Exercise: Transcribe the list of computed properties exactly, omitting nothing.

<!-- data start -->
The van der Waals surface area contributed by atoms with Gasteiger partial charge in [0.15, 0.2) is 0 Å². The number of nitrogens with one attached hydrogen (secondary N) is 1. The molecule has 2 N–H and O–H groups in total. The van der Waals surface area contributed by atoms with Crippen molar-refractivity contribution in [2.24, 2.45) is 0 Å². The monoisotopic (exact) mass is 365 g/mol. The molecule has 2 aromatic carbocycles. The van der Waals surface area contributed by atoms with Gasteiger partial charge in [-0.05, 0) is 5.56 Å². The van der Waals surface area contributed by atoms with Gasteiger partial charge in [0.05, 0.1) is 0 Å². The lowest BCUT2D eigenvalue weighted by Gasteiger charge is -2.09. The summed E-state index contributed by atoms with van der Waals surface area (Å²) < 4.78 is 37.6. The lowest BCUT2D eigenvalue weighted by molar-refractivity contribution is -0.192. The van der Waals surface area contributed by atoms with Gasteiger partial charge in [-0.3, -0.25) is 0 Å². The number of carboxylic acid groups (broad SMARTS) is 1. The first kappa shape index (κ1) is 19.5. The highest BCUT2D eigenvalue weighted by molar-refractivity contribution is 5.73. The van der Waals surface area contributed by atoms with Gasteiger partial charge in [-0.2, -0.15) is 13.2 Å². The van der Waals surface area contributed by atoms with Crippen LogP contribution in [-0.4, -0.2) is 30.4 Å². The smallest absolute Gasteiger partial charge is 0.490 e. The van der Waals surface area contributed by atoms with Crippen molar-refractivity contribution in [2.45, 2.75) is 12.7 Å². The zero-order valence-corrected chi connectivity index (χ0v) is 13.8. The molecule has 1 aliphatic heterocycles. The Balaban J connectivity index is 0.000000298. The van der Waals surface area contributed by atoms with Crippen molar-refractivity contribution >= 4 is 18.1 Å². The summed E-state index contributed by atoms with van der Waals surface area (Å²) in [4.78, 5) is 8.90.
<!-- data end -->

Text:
The van der Waals surface area contributed by atoms with Gasteiger partial charge in [0.15, 0.2) is 0 Å². The number of nitrogens with one attached hydrogen (secondary N) is 1. The molecule has 2 N–H and O–H groups in total. The van der Waals surface area contributed by atoms with Crippen molar-refractivity contribution in [2.24, 2.45) is 0 Å². The monoisotopic (exact) mass is 365 g/mol. The molecule has 2 aromatic carbocycles. The van der Waals surface area contributed by atoms with Gasteiger partial charge in [-0.05, 0) is 5.56 Å². The van der Waals surface area contributed by atoms with Gasteiger partial charge in [0.05, 0.1) is 0 Å². The lowest BCUT2D eigenvalue weighted by Gasteiger charge is -2.09. The summed E-state index contributed by atoms with van der Waals surface area (Å²) < 4.78 is 37.6. The lowest BCUT2D eigenvalue weighted by molar-refractivity contribution is -0.192. The van der Waals surface area contributed by atoms with Gasteiger partial charge in [-0.3, -0.25) is 0 Å². The number of carboxylic acid groups (broad SMARTS) is 1. The first kappa shape index (κ1) is 19.5. The highest BCUT2D eigenvalue weighted by molar-refractivity contribution is 5.73. The van der Waals surface area contributed by atoms with Gasteiger partial charge in [-0.2, -0.15) is 13.2 Å². The van der Waals surface area contributed by atoms with Crippen LogP contribution in [-0.4, -0.2) is 30.4 Å². The smallest absolute Gasteiger partial charge is 0.490 e. The van der Waals surface area contributed by atoms with Crippen molar-refractivity contribution in [2.45, 2.75) is 12.7 Å². The zero-order valence-corrected chi connectivity index (χ0v) is 13.8. The molecule has 1 aliphatic heterocycles. The Balaban J connectivity index is 0.000000298. The van der Waals surface area contributed by atoms with Crippen molar-refractivity contribution >= 4 is 18.1 Å². The summed E-state index contributed by atoms with van der Waals surface area (Å²) in [4.78, 5) is 8.90.